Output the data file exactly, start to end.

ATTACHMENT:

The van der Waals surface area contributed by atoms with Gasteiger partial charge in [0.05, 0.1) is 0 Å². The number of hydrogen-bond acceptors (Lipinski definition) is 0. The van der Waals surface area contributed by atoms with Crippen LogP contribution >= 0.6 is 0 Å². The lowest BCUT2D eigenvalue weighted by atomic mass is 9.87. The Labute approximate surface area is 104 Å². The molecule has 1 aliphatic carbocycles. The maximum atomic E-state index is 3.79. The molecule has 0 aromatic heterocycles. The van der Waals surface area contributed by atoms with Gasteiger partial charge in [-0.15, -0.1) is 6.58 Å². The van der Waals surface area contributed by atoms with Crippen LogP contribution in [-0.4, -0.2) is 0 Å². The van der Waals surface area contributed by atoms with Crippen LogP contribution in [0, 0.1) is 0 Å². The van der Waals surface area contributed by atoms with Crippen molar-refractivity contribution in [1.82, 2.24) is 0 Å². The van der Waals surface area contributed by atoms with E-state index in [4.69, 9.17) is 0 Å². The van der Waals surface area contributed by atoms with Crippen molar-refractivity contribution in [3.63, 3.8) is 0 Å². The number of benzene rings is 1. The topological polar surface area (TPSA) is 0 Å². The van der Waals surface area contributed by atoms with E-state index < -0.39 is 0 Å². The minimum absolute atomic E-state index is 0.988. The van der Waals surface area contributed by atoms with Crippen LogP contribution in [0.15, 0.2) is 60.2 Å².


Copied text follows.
The van der Waals surface area contributed by atoms with Gasteiger partial charge in [0.05, 0.1) is 0 Å². The number of hydrogen-bond acceptors (Lipinski definition) is 0. The van der Waals surface area contributed by atoms with Crippen LogP contribution >= 0.6 is 0 Å². The lowest BCUT2D eigenvalue weighted by atomic mass is 9.87. The Labute approximate surface area is 104 Å². The molecule has 1 aliphatic carbocycles. The maximum atomic E-state index is 3.79. The molecule has 0 aromatic heterocycles. The van der Waals surface area contributed by atoms with Gasteiger partial charge in [-0.15, -0.1) is 6.58 Å². The van der Waals surface area contributed by atoms with Crippen LogP contribution in [-0.4, -0.2) is 0 Å². The van der Waals surface area contributed by atoms with Crippen LogP contribution in [0, 0.1) is 0 Å². The van der Waals surface area contributed by atoms with Crippen molar-refractivity contribution in [1.82, 2.24) is 0 Å². The van der Waals surface area contributed by atoms with E-state index in [4.69, 9.17) is 0 Å². The van der Waals surface area contributed by atoms with Crippen molar-refractivity contribution in [3.63, 3.8) is 0 Å². The number of benzene rings is 1. The topological polar surface area (TPSA) is 0 Å². The van der Waals surface area contributed by atoms with E-state index < -0.39 is 0 Å². The minimum absolute atomic E-state index is 0.988. The van der Waals surface area contributed by atoms with Crippen LogP contribution in [0.15, 0.2) is 60.2 Å².